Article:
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Sustainability 51: Al Gore

Updated on April 9, 2010
Climate change  happening now
Climate change happening now

There are now perhaps more people around the world who recognize Al Gore for his environmental activism than that he was once Vice President of the United States. And that is probably fitting, for his interest in environmental issues came before his political career, and continues to extend well past it.

Albert Gore, Jr., son of former U.S. Representative and Senator Albert Gore, Sr. of Tennessee, encountered a seminal class on climate science on the Harvard campus in 1967, one that fostered his continuing dedication to sustainability and green concerns. Throughout his graduation in 1969 with a degree in government, his service in the Vietnam War, and his subsequent political career — U.S. Representative (1976-84); U.S. Senate (1984-93); U.S. Vice President (1993-2001) — environmental issues were never far from mind.

In the 1970s and 80s, his focus on clean air and water and related topics led to some of the earliest congressional hearings on toxic waste, climate change and global warming. Through the 1990s, in his various governmental positions, he presided over conferences dealing with growth coupled with environmental protection, while strongly supporting the Kyoto Protocol on the control of greenhouse gases.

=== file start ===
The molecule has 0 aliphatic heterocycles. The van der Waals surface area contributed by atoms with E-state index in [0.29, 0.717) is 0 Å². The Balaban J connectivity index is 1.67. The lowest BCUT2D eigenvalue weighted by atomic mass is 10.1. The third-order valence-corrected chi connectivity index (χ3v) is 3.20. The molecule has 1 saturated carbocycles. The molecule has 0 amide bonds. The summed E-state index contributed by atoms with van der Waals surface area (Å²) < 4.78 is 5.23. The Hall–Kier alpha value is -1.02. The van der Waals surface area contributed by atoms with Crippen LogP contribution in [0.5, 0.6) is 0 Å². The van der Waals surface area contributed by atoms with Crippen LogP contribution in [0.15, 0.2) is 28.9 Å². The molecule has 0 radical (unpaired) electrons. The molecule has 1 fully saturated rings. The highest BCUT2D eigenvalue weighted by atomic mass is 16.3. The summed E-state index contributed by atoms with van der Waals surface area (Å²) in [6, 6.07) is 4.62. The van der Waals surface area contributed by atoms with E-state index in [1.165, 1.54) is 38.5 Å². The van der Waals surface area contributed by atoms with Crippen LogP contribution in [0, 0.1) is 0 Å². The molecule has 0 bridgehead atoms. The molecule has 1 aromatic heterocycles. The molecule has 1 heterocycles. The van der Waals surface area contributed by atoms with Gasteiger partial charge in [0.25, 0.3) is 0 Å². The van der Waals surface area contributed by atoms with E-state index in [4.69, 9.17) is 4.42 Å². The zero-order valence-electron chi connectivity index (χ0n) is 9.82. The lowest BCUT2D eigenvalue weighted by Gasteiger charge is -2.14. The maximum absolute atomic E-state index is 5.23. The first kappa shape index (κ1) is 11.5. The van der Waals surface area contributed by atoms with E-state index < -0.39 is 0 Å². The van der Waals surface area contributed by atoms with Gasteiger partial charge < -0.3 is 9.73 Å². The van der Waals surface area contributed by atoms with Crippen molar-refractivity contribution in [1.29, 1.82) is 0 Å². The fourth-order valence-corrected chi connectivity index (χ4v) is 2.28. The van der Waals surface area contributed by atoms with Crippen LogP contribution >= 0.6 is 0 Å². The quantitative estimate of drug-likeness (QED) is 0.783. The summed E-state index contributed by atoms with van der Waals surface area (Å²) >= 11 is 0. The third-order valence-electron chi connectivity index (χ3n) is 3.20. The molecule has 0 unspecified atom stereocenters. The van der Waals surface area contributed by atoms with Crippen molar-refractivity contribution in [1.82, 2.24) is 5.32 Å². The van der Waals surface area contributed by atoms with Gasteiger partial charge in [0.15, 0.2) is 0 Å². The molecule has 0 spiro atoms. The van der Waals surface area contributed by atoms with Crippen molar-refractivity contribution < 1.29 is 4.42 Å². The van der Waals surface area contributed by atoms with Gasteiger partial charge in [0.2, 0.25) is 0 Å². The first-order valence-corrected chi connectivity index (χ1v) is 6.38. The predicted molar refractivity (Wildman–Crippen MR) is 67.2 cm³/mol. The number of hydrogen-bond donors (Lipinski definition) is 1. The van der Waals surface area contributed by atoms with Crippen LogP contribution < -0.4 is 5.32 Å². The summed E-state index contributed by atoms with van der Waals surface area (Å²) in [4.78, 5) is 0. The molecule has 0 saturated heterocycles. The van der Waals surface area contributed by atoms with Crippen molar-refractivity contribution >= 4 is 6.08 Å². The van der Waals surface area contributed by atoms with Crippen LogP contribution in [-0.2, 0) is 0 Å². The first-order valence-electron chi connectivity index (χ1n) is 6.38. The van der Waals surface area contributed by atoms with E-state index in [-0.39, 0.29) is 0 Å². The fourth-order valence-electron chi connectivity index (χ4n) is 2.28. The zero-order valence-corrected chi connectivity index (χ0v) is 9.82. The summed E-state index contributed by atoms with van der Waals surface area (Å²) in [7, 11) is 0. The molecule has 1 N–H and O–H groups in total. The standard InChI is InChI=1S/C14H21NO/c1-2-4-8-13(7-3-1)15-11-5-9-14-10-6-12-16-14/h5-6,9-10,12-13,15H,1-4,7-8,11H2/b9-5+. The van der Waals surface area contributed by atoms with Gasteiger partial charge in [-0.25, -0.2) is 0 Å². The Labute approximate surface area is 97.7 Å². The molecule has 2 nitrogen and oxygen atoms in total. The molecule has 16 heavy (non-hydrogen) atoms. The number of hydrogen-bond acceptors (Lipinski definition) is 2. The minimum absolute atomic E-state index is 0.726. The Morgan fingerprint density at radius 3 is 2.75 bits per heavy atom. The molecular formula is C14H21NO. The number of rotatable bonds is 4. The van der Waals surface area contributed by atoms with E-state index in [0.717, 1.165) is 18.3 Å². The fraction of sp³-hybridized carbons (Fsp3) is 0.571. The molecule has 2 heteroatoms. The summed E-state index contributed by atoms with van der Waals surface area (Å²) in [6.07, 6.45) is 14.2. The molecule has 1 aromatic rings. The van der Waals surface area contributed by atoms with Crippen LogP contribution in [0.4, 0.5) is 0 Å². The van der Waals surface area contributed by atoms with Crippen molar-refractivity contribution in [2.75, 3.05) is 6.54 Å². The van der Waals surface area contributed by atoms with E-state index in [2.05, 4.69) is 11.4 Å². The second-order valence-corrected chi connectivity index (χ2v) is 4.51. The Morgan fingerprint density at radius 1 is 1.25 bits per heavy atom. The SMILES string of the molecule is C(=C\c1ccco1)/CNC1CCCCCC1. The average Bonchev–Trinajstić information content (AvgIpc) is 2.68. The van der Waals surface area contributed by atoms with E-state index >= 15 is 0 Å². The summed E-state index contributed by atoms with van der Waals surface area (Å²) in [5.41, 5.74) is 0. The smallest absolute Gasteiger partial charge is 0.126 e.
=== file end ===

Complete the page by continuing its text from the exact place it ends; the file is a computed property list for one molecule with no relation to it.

Al Gore’s attention to the planet’s long-term sustainability took center stage once he departed the political arena after the 2000 Presidential Election Campaign. He co-founded the Alliance for Climate Protection, and began to speak out about climate change and environmental degradation.

Then, in 2006, he penned his magnum opus An Inconvenient Truth: The Planetary Emergency of Global Warming and What We Can Do About It. That book became a bestseller, spawned a widely distributed 2006 documentary film (which earned its own Academy Award), earned Al Gore praise as well as criticism, gained much media attention, and secured a Grammy Award for Best Spoken Word Album in 2009.

In light of his environmental activism, Gore won the Nobel Peace Prize for 2007 (awarded jointly to the Intergovernmental Panel on Climate Change). He also won a Primetime Emmy Award in 2007, for his work with Current TV (which he co-founded) and a 2005 Webby Award. Also, Gore has since assisted in promoting and organizing global Live Earth benefit concerts.     


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